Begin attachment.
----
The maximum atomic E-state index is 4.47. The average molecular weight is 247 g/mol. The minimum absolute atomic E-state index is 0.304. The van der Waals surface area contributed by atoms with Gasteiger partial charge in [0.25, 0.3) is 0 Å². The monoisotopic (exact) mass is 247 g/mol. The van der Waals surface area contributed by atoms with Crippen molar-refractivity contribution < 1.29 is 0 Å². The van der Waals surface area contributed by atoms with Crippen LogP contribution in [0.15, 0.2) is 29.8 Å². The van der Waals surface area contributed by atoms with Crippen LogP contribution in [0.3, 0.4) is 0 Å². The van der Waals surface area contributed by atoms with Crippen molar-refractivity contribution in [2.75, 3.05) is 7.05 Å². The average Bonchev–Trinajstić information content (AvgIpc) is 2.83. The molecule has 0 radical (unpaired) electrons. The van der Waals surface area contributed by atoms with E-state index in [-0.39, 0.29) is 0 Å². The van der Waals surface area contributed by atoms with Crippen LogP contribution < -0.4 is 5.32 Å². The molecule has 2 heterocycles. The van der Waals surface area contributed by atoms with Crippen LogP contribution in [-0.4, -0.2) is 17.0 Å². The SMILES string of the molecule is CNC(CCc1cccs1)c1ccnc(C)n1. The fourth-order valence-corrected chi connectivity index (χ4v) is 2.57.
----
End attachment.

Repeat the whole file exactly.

The maximum atomic E-state index is 4.47. The average molecular weight is 247 g/mol. The minimum absolute atomic E-state index is 0.304. The van der Waals surface area contributed by atoms with Gasteiger partial charge in [0.25, 0.3) is 0 Å². The monoisotopic (exact) mass is 247 g/mol. The van der Waals surface area contributed by atoms with Crippen molar-refractivity contribution < 1.29 is 0 Å². The van der Waals surface area contributed by atoms with Crippen LogP contribution in [0.15, 0.2) is 29.8 Å². The van der Waals surface area contributed by atoms with Crippen LogP contribution in [0.3, 0.4) is 0 Å². The van der Waals surface area contributed by atoms with Crippen molar-refractivity contribution in [2.75, 3.05) is 7.05 Å². The average Bonchev–Trinajstić information content (AvgIpc) is 2.83. The molecule has 0 radical (unpaired) electrons. The van der Waals surface area contributed by atoms with E-state index in [-0.39, 0.29) is 0 Å². The van der Waals surface area contributed by atoms with Crippen LogP contribution < -0.4 is 5.32 Å². The molecule has 2 heterocycles. The van der Waals surface area contributed by atoms with Crippen LogP contribution in [-0.4, -0.2) is 17.0 Å². The SMILES string of the molecule is CNC(CCc1cccs1)c1ccnc(C)n1. The fourth-order valence-corrected chi connectivity index (χ4v) is 2.57.